Melvin Knapp achieves ‘Associate Certified Entomologist International’ certification

Pest Control News speaks to Melvin Knapp, Killgerm’s Technical Manager (South), about achieving his Associate Certified Entomologist International certification.

I first heard about the ACE-I programme, in Birmingham UK, back in 2017 when attending the International Conference on Urban Pests. It was whilst attending a lecture on “Indoor arthropod communities and distributions in U.S. homes” delivered by Matt Bertone at ICUP 2017. Matt ended what was an interesting presentation by mentioning the Associate Certified Entomologist International qualification. The ACE-I is an international version of the Associate Certified Entomologist certification which has been available to Pest controllers (or Pest Management Professionals as they are known in the U.S.) since 2004. While it does not make you an entomologist (a degree from a University and relevant experience helps towards that) it is designed for pest controllers who do not have a higher degree in entomology. It is for those who wish to demonstrate a high level of achievement in education, training and learning within the pest control industry. The International version of the qualification became available to pest controllers around the world in 2014. After listening to Matt and always being up for a challenge I had it on my “bucket list”.

Fast forward to 2020 and a global pandemic. It is easy to become frustrated in a national lockdown when you cannot do all the things that you usually enjoy such as running face-to-face pest control training courses (plenty of online training of course!). However, the extra time at home gave me the opportunity I needed to tick that certificate off my bucket list. I contacted the Entomological Society of America who run the ACE-I programme and registered. There are several pre-requisites that are required before becoming an ACE-I including: a minimum of 5 years’ experience of working in the pest control industry, agree and abide to the ACE code of ethics, provide 2 letters of recommendation and reference and of course, pass the examinations.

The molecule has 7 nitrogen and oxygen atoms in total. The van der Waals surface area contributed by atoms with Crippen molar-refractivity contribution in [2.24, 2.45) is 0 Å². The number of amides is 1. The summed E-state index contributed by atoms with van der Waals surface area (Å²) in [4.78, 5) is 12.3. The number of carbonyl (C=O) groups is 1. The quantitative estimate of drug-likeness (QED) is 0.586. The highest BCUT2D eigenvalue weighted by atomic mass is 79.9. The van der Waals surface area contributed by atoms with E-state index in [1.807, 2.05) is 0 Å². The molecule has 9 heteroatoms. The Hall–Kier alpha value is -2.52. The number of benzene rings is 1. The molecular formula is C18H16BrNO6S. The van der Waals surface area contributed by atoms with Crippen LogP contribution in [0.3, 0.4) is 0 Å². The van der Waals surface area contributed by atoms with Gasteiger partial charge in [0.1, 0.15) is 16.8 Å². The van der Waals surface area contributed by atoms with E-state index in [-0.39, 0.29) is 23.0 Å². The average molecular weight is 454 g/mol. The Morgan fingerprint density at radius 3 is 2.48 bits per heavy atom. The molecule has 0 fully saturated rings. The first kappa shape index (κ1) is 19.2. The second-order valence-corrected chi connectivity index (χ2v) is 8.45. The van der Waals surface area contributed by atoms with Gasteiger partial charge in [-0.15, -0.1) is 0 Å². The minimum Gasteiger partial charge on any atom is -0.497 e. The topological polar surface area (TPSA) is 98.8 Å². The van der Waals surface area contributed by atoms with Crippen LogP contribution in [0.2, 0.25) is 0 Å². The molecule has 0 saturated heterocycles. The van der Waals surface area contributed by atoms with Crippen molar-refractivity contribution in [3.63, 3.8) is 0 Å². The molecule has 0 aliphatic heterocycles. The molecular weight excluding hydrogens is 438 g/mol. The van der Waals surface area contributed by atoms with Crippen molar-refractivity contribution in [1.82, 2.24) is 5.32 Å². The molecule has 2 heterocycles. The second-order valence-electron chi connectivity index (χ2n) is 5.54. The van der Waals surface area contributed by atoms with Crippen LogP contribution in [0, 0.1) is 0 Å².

There are 2 examinations which you must pass. The first exam is on pesticide safety (the ACE-International version omits any U.S. specific legislation and is generalised to suit pest controllers from around the world). The second tests four core knowledge domains which are: inspection and identification, selection and implementation of control methods, evaluation and monitoring. The list of pests covered in the exam is vast and although most of these are found around the world many are not typically found in the UK. However, I found learning about termites, (Order Isoptera) and spiders, (Order Araneae) most interesting. It also covers insects such has the brown marmorated stink bug, (Halyomorpha halys) which has been a pest in the U.S. for several years but is now starting to make appearances in the UK.

The ACE-I programme is well suited to anybody who is keen to expand their knowledge or has a senior or technical position within their company such as supervisors, field biologists and technical managers.
Further information on the ACE-I certification programme can be found on the ESA website: https://www.entocert.org/ACEI_overview

Dr Matthew Davies, Killgerm’s head of technical department, commented “It was a no-brainer for Killgerm to support someone of Melvin’s calibre through this highly relevant certification. His knowledge and enthusiasm led to a well-deserved success and this is further evidence of the high quality of our technical department. Congratulations Melvin!”